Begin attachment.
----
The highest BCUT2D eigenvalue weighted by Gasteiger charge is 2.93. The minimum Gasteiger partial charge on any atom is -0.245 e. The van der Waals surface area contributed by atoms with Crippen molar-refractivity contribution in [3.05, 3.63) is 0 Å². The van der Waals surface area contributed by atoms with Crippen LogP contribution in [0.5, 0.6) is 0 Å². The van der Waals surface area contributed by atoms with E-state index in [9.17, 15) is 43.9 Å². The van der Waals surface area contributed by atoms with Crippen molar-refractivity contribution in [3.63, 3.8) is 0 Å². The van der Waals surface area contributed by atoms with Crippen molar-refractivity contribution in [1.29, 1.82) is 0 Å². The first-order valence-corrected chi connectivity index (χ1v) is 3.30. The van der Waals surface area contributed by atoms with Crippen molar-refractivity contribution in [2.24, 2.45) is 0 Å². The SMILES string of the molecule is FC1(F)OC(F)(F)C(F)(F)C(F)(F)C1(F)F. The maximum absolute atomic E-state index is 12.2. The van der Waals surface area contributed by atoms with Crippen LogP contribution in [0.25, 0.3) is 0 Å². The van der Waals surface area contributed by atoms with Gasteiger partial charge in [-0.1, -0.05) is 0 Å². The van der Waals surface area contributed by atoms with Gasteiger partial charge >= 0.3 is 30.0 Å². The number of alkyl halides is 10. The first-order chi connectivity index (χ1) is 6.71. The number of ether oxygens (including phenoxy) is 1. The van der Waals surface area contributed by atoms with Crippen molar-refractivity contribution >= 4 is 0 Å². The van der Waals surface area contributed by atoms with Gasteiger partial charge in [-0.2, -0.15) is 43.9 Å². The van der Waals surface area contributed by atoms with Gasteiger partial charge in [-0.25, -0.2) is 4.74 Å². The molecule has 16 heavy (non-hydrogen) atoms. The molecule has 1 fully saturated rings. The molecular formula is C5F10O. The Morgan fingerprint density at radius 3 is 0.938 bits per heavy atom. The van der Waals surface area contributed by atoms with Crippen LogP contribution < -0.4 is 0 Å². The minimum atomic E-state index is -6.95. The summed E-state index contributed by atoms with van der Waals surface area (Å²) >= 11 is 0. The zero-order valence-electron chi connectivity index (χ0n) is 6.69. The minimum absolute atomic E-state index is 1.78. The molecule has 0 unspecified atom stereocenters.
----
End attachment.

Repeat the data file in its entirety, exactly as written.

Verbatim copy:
The highest BCUT2D eigenvalue weighted by Gasteiger charge is 2.93. The minimum Gasteiger partial charge on any atom is -0.245 e. The van der Waals surface area contributed by atoms with Crippen molar-refractivity contribution in [3.05, 3.63) is 0 Å². The van der Waals surface area contributed by atoms with Crippen LogP contribution in [0.5, 0.6) is 0 Å². The van der Waals surface area contributed by atoms with E-state index in [9.17, 15) is 43.9 Å². The van der Waals surface area contributed by atoms with Crippen molar-refractivity contribution in [3.63, 3.8) is 0 Å². The van der Waals surface area contributed by atoms with Crippen molar-refractivity contribution in [1.29, 1.82) is 0 Å². The first-order valence-corrected chi connectivity index (χ1v) is 3.30. The van der Waals surface area contributed by atoms with Crippen molar-refractivity contribution in [2.24, 2.45) is 0 Å². The SMILES string of the molecule is FC1(F)OC(F)(F)C(F)(F)C(F)(F)C1(F)F. The maximum absolute atomic E-state index is 12.2. The van der Waals surface area contributed by atoms with Crippen LogP contribution in [0.25, 0.3) is 0 Å². The van der Waals surface area contributed by atoms with Gasteiger partial charge in [-0.1, -0.05) is 0 Å². The van der Waals surface area contributed by atoms with Gasteiger partial charge >= 0.3 is 30.0 Å². The number of alkyl halides is 10. The first-order chi connectivity index (χ1) is 6.71. The number of ether oxygens (including phenoxy) is 1. The van der Waals surface area contributed by atoms with Crippen molar-refractivity contribution >= 4 is 0 Å². The van der Waals surface area contributed by atoms with Gasteiger partial charge in [-0.2, -0.15) is 43.9 Å². The van der Waals surface area contributed by atoms with Gasteiger partial charge in [-0.25, -0.2) is 4.74 Å². The molecule has 16 heavy (non-hydrogen) atoms. The molecule has 1 fully saturated rings. The molecular formula is C5F10O. The Morgan fingerprint density at radius 3 is 0.938 bits per heavy atom. The van der Waals surface area contributed by atoms with Crippen LogP contribution < -0.4 is 0 Å². The minimum atomic E-state index is -6.95. The summed E-state index contributed by atoms with van der Waals surface area (Å²) >= 11 is 0. The zero-order valence-electron chi connectivity index (χ0n) is 6.69. The minimum absolute atomic E-state index is 1.78. The molecule has 0 unspecified atom stereocenters.